Know any finance or accounting majors? Here's an interesting thesis for the masters or even doctoral level.
Run a in-depth financial analysis on the patient's seen by a paramedic in a month. (Even that is probably going to take semesters to complete.) If the medic runs a genuine heart attack, that is going to increase his experience level with recognizing and treating heart attacks. But how much was that hospital bill and successive bills for the patient. For insurance. What was the total cost for that experience? Add up all patient's seen for a month, that would be a large sum for sure! It's clearly possible that a veteran medic's experience came literally at the cost of a billion dollars. (when a single heart attack could cost a million. (and that's an old article)
And this doesn't take into account the non-medical - the vehicle or property damage, missed work, that a firefighter is likely to witness in their career. The author takes note - wow, they really DON'T pay us enough!
Here's something that happens more than you think :
You’re at a Thanksgiving party and one of your nephews, a 10-month-old infant, stops breathing. (If you are in Public Safety, imagine you are a layperson for the time being.) 911 is called, paramedics soon arrive and quickly go to work. You overhear one of them telling a distraught mother, “Ma’am, I’ve seen this type of respiratory problem hundreds of times, we’ll take good care of him.” The child is rapidly transported to the hospital. Later, you hear the child was successfully resuscitated and is doing well, and is diagnosed with some condition you’ve never heard of.
Clearly this is a happy ending, but one thing I’d point out is the paramedic who said he'd ran that same call hundreds of time. Obviously, he’s trying to calm down the mother and maintain control of the scene. But let’s assume he is telling the truth and ask the difficult question: How much better is he at that call than the first time he ran it? Common sense would say he must be better. (To be fair, common sense would also say there’s no way to truly know). Another way to phrase the question is, how much better service did that customer receive? Just because we don’t have inexperienced personnel making huge mistakes left and right, doesn’t mean we couldn't stand to become better.
It’s important to understand what we mean by “experience.” There are many definitions of experience, my personal favorite is deeply ingrained proficiency. A good example of a deeply ingrained proficiency is your ability to read. It’s so deeply ingrained you can’t NOT read something, I’ll prove it – hippopotamus.
There’s no way you continued this article and NOT process that word. Your brain has done the skill of interpreting letters so many times, the skill is automatic. Apply this analogy to a seasoned paramedic who encounters a relatively uncommon condition – he’s so experienced, he can’t fail to quickly identify the problem and begin correcting it. He can't not see it because he's processed it so many times.
The problem is: we only “real experience” on real calls, particularly on critical thinking skills like patient assessment or incident command. Don’t believe me? Look at the field of medicine – you don’t train on medicine, you practice it, i.e. you learn by doing. PowerPoints and lectures are important to have as a foundation, as a context from which to build. However, in terms of gaining experience, you need to see the illness, the incident. Look at clinicals or residencies – physicians or preceptors will get their students and say, “come look at this patient, I want you to see this.” Then the student sees the patient sweating, their pale skin, the discomfort in the face. The student just gained some, although minor, proficiency identifying a heart attack – but someone had to have a heart attack in the first place. How much did that cost? It’s a bit macabre but the amount of damage that led to your experience level may very well be in the billions. (not to minimize the intangible value of human life)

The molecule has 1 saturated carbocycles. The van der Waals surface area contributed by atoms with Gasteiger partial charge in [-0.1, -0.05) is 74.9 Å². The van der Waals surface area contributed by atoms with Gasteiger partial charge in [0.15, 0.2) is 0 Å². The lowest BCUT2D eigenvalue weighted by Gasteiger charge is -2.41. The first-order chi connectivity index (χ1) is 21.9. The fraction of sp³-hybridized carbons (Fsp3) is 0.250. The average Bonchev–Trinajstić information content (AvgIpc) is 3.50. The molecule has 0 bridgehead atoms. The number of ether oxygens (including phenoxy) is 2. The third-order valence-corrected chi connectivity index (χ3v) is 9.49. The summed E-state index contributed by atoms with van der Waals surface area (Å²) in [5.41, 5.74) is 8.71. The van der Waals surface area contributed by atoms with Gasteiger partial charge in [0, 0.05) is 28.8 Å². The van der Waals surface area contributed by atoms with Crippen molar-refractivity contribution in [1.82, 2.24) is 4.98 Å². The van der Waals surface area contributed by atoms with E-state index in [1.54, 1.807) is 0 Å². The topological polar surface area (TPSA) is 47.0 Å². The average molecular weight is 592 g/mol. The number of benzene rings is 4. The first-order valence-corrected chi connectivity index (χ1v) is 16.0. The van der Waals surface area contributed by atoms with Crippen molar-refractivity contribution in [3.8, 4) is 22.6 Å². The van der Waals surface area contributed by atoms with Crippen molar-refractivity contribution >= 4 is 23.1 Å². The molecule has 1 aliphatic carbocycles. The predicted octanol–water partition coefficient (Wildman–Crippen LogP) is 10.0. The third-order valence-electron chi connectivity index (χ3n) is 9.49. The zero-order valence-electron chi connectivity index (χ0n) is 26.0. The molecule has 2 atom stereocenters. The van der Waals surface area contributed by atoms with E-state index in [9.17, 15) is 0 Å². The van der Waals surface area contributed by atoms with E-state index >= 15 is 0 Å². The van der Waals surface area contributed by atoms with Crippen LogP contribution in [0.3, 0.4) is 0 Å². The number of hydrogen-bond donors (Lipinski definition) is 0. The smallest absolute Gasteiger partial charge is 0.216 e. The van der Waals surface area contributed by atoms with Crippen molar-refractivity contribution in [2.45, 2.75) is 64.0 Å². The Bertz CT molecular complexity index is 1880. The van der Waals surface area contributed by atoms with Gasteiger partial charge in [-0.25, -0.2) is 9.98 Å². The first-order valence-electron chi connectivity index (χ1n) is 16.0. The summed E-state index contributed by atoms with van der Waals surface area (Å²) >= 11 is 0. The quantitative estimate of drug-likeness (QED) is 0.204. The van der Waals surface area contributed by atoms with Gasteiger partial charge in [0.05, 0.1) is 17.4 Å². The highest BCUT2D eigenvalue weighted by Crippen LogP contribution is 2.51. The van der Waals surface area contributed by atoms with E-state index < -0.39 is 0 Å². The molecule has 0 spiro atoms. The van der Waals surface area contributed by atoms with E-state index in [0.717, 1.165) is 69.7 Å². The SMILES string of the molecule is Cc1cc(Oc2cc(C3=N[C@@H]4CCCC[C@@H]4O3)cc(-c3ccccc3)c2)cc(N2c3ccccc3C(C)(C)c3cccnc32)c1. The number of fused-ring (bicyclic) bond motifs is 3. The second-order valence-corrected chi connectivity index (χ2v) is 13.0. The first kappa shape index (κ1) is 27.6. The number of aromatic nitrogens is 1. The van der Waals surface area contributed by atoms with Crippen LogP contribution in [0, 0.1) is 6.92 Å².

So, if this is such a problem, why aren’t firefighters or paramedics clamoring for change? Where’s the fire? Think about the Fire Service as a culture. We are bred to be self-reliant and to “adapt and overcome.” We are used to not having what we need. We need more staffing, more apparatus, more everything. Experience can get in line. And it’s is something we’ll get, albeit haphazardly and inconsistently. However, something has to burn or someone has to hurt for us to become more experienced.
What happens in our brains when we actually get experience? The best way to think about it, without delving into neuroscience, is a toolbox versus tools. When we train on a particular skill or even a type of medical call, that’s a tool we toss into our toolbox, which is our pool of experience. The problem is, unless you just used that tool very recently, it’s not going to be at the top of the box. You’ll have to burn precious time sifting through your toolbox to find the bit of information you want. Over the months and years, as you run the calls and gaining the real experience, this helps organize your toolbox.
I go into more detail on how the brain receives “experience” in the Pattern Recognition Article. For now, just remember that it involves sensory information, seeing and hearing things, and then forcing the brain to adapt by exposure to stressful, chaotic events.
Ultimately our training methods must evolve. We must embrace technology much faster than we have had in the past. Remember, modern SCBA was invented in 1945 yet we didn’t adopt them until NFPA 1977. Even as late as 2008 we had firefighters using yellow kitchen sponges instead of their regulators. We cannot afford to take years to adopt something that we know works. Let's do our best to run the worst call of our career before we ever leave the station, by gaining experience before the tones go off.